This morning the U.S. Bureau of Economic Analysis (BEA) released the U.S. International Trade in Goods and Services report for the month of November. (Link provided above.)
Bad news once again. The overall trade deficit was worse than expected, rising from $33.2 billion in October to $36.4 billion. Most of the rise was due to a big jump in imports of goods, both petroleum and non-petroleum goods.
To make it easier to understand the trend, I’ve decided to begin presenting this data in graphical form. Although the overall trade deficit is bad for the financial condition of this country, what I and all American workers should watch most closely is trade in non-petroleum goods. This is where the jobs are. While a trade deficit in petroleum drains money from our pockets, a trade deficit in non-petroleum goods drains jobs out of our economy as well. And the most meaningful way to look at this data is to express it as a percentage of real (adjusted for inflation) per capita (adjusted for population growth) GDP (gross domestic product). Any rise in this figure would indicate a downward pressure on jobs and incomes.
So here it is:
Some observations are in order:
- The trade deficit in goods is higher than the overall trade deficit due to a surplus in services. (Not tracked here.)
- In November ’08 the trade deficit began to plunge as the global economic crisis took hold.
- The decline in the trade deficit was led by petroleum, as both price and volume declined.
- Petroleum and non-petroleum goods accounted for roughly equal shares of the goods deficit prior to the economic collapse. Since then, the non-petroleum goods deficit has rebounded more quickly.
- The non-petroleum goods deficit continued to decline through June, but since then has rebounded very quickly, by 37%, and in November was the highest since January.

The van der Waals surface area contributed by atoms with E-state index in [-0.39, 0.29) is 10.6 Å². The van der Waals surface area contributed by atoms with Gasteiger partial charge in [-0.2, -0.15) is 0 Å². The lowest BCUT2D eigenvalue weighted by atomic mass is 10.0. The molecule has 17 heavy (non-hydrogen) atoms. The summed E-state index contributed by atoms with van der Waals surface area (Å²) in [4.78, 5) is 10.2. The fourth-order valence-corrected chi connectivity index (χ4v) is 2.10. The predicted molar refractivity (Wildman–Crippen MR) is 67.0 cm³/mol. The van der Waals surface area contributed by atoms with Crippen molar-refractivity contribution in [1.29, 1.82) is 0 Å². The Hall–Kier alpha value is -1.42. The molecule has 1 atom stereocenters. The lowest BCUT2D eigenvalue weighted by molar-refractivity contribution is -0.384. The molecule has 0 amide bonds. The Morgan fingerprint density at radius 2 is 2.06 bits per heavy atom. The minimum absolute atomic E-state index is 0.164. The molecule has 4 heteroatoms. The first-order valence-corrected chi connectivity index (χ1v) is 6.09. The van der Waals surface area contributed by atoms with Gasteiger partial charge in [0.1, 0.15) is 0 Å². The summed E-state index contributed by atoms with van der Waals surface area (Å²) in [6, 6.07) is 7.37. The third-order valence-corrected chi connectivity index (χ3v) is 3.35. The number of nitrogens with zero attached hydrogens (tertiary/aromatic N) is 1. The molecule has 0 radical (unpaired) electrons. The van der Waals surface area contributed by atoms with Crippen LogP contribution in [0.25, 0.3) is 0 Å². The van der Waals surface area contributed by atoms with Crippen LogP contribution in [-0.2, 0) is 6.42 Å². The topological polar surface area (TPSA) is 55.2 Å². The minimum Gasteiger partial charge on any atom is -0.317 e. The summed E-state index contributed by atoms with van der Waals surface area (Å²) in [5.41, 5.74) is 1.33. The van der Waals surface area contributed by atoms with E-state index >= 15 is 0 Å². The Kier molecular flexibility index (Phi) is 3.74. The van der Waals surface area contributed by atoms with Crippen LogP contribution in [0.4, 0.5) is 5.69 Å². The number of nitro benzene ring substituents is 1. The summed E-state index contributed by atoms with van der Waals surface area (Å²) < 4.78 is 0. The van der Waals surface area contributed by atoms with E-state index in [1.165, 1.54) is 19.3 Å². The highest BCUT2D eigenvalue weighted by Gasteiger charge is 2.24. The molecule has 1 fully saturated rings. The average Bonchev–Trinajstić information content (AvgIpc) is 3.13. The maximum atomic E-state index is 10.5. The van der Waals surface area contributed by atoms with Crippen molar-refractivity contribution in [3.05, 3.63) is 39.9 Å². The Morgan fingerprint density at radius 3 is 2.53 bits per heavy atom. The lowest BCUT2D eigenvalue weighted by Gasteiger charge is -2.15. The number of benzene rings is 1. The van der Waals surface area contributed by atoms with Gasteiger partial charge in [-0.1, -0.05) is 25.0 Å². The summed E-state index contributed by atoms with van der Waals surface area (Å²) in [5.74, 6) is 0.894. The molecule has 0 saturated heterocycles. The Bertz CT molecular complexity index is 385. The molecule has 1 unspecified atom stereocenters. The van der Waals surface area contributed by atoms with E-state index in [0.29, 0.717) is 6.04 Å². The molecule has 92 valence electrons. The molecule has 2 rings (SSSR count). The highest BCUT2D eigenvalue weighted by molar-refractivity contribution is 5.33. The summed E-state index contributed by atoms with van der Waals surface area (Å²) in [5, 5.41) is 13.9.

- In November, the goods trade deficit rose to 4.5% of real per capita GDP. In other words, every man, woman and child in America was 4.5% poorer as a direct result of the goods trade deficit. With real per capita GDP at $42,176, that’s a loss of almost $1,900 per person. Of that figure, the deficit in non-petroleum goods accounts for $1,060.
This is bad news for the Obama administration. Upon taking office he declared that the old economic paradigm in which other nations exported while the U.S. consumed was dead. It was unsustainable. He demanded a change and other nations agreed (with a wink and a nod). But now we see that the old paradigm is making a comeback, fueled by more U.S. debt. No surprise, since nothing substantive has been done to change it. But it can’t go on. That’s not opinion; it’s fact.
The question is how long Obama will remain silent and sit on his hands. How long will he let parisitic economies continue to dig the U.S. economy into a deeper hole and rob us of our manufacturing jobs? When our trade deficit plunged early in the year he had a golden opportunity to build on that momentum, implementing changes to trade policy that locked in and built upon those gains. But he blew it.
When will he deliver the change he promised? Or will he be content to go down in history as the president who restored the status quo and kicked the can down the road? Much to my disappointment and to the detriment of us all, he’s beginning to look like the latter.